Throughout their search they are slowed down by Cogburns whiskey and LaBeouf’s firm belief that Mattie Ross should be left behind any chance they get. This is where Steinfeld rises far beyond the 1969 portrayal of her character. Darby, who sticks to the script of firm talk and no compromise still has a childlike wine to her voice, and a nervous desperation. Steinfeld oozes the confidence needed for this role. She rises to each challenge, sure of self and strong-minded, fighting down anyone before her with an absolute resolve.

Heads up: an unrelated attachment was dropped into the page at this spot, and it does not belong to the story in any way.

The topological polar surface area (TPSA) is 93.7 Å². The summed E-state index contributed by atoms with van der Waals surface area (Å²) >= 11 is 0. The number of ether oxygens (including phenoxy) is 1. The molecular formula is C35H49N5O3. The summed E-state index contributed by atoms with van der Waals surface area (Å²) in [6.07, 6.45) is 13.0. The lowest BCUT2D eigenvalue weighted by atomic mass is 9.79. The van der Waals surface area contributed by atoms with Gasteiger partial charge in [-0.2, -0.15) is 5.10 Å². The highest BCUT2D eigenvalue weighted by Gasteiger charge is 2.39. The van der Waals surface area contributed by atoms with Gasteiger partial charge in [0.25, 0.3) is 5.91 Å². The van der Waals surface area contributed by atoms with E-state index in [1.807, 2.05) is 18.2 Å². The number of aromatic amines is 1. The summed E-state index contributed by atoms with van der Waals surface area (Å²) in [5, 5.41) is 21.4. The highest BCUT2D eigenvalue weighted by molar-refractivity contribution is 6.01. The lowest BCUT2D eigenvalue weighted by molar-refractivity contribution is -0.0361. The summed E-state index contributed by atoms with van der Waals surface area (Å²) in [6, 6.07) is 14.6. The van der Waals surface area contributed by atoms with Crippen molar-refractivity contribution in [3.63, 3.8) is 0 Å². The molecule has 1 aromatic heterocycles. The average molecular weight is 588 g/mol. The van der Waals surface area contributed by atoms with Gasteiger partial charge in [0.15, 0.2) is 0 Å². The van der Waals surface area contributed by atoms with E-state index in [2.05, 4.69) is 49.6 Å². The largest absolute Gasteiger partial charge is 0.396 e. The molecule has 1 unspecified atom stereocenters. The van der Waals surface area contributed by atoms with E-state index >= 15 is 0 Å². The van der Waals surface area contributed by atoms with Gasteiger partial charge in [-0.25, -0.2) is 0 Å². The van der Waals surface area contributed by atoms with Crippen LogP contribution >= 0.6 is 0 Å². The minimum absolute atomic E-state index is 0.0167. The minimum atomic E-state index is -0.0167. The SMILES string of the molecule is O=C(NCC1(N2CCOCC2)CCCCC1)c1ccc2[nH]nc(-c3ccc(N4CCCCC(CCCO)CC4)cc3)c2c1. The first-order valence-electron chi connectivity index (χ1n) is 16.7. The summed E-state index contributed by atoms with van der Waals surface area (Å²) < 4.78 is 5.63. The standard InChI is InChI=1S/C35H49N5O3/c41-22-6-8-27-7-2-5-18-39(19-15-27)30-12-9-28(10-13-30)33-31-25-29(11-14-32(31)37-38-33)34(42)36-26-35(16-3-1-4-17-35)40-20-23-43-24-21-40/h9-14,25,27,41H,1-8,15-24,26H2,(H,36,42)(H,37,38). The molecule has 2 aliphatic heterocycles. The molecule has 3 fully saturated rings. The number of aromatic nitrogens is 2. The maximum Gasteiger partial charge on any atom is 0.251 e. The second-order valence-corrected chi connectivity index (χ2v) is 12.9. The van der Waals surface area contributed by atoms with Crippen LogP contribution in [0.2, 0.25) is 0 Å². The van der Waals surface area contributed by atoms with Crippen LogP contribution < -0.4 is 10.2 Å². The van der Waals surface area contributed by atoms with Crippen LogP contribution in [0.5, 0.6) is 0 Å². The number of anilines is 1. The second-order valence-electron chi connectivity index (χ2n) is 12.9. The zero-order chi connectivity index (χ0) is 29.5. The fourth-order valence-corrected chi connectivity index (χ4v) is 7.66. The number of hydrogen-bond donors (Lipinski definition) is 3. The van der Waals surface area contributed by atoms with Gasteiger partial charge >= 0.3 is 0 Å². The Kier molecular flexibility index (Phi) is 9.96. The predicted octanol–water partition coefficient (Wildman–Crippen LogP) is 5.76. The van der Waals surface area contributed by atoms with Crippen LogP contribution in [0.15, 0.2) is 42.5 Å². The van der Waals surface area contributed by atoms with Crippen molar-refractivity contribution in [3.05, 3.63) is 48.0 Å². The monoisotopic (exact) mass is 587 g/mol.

By the end of the film as the characters find themselves face to face with Chaney and his men, there is a sorry turn of events that sees Mattie caught and left alone with Chaney. Again, this scene shows the strong difference in acting style from old and new; Darby plays it nervously, with a teary eye and a quivering voice. Steinfeld? Firm in her resolve. A shoot-out between Ned Pepper’s gang and Cogburn, as he takes the reins in his mouth, guns in hands and charges down four of the wanted villains. Through the film, Wayne shows a gentle side towards Mattie where Bridges stays cold and distant. The penultimate scene that turns this around, sees Rooster Cogburn take Mattie along his saddle and ride his horse till he has nothing left after a fatal snake bite. Once he has worn his horse to death, he takes her in his arms and runs across an empty land under a dim starry sky. This scene, discounting Wayne’s tenderness throughout, is a true showcase of Cogburns human nature, that we are left questioning in the Coen’s film.